Replacing all regular meals with a low calorie diet of soups, shakes and bars, together with behavioural support, is cost-effective as a routine treatment for obesity, according to researchers from the University of Oxford.
Published today in the journal Obesity, the study is the first to estimate the long term health benefit and builds on the results of the DROPLET trial, which showed that ‘total diet replacement’ programmes (TDRs) are a safe and effective way to lose weight, with significant weight loss persisting to at least 12 months.
This study was funded by Cambridge Weight Plan Ltd, and supported by the National Institute for Health Research (NIHR) Oxford Biomedical Research Centre and the NIHR Collaboration for Leadership In Applied Health Research and Care (CLAHRC) Oxford.
Nearly two-thirds of adults in England are overweight or obese, increasing the risk of life-altering illnesses, such as type 2 diabetes, heart disease, stroke and some cancers.
The NHS recently announced a pilot programme to offer a TDR programme to around 5,000 people with type 2 diabetes and has also committed to offering weight loss support for people with hypertension who are also obese.
“Studies like ours, which provide reliable estimates of the long-term impacts of weight management programmes on patients’ health and healthcare costs, are of real importance to enable the NHS to select the most clinically and cost-effective services for their patients,” said lead author Dr Seamus Kent, of the University of Oxford’s Nuffield Department of Population Health.
Professor Susan Jebb, Professor of Diet and Population Health in University of Oxford’s Nuffield Department of Primary Care Health Sciences, Chief investigator of the DROPLET trial, said: “It is great to see the NHS Long Term Plan taking this research evidence and translating it into new clinical services for people who are obese.
“Our study provides great confidence that this programme is a cost-effective treatment, which could improve the health of large numbers of people who are affected by obesity.”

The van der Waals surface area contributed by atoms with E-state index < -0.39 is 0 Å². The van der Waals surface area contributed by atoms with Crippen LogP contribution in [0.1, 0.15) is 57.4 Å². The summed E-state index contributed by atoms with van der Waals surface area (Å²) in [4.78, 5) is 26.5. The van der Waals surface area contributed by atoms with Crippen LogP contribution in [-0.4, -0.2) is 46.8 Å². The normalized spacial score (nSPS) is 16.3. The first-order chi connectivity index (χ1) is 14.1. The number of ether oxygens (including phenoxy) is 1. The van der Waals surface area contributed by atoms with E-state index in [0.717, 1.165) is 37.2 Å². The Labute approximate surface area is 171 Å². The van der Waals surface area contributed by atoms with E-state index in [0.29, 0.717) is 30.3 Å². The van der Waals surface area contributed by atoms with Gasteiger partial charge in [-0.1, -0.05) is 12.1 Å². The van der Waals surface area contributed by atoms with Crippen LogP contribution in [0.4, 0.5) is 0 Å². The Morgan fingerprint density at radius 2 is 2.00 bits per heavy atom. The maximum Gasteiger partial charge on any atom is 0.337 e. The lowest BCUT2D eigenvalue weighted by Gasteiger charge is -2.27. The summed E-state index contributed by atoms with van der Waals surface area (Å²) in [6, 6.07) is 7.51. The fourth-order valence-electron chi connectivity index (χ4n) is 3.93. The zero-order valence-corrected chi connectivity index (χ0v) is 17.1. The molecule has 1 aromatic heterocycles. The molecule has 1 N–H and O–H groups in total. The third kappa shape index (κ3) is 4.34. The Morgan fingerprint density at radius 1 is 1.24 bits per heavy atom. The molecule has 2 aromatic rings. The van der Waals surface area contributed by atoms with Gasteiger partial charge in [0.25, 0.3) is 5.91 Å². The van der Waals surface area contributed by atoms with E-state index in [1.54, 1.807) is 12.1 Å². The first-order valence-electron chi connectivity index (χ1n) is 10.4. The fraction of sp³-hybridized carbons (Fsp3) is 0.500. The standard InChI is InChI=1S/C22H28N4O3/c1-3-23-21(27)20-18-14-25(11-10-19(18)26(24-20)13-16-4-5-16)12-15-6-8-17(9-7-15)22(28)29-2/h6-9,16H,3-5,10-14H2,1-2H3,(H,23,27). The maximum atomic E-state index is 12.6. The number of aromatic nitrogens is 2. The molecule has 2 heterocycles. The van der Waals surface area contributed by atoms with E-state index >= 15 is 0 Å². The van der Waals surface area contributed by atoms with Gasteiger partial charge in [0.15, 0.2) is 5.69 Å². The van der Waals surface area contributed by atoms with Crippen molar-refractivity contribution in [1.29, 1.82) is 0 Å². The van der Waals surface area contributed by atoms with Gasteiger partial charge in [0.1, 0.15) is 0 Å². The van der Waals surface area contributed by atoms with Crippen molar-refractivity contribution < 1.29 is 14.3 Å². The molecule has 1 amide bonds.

The NIHR-supported researchers compared a TDR programme with a nurse-led support programme, and made the conservative assumption that patients would regain any weight they lost due to the programme after five years.
The analysis estimated how many additional cases of common obesity-related conditions like type 2 diabetes, cardiovascular disease, and cancers would be avoided under the TDR programme, and the implications of this on the health of patients and healthcare costs.
They estimated that, for every 100,000 people referred to the TDR programme, 50 coronary heart disease events, 75 strokes, 900 cases of type 2 diabetes, and 25 cancers could be avoided. As a result, people are expected to live longer and in better health, with lower use and costs of healthcare services.
The TDR programme is expected to cost an additional £13,000 for every year of life lived in full health which is gained as a result of the treatment. In the UK, healthcare interventions are generally considered cost-effective if they provide such a benefit for less than £20,000.
“The DROPLET trial showed that after 12 months people on total diet replacements lost on average 10.7kg (1 stone, 9lb), which was 7.2kg (1 stone, 1 lb) more than those only receiving the standard nurse-led programme of weight loss advice,” said co-author Dr Nerys Astbury, of the University of Oxford’s Nuffield Department of Primary Care Health Sciences.
“This new analysis adds to that finding by strongly suggesting it’s also a cost-effective treatment for the NHS to offer, particularly in middle-aged and older adults.”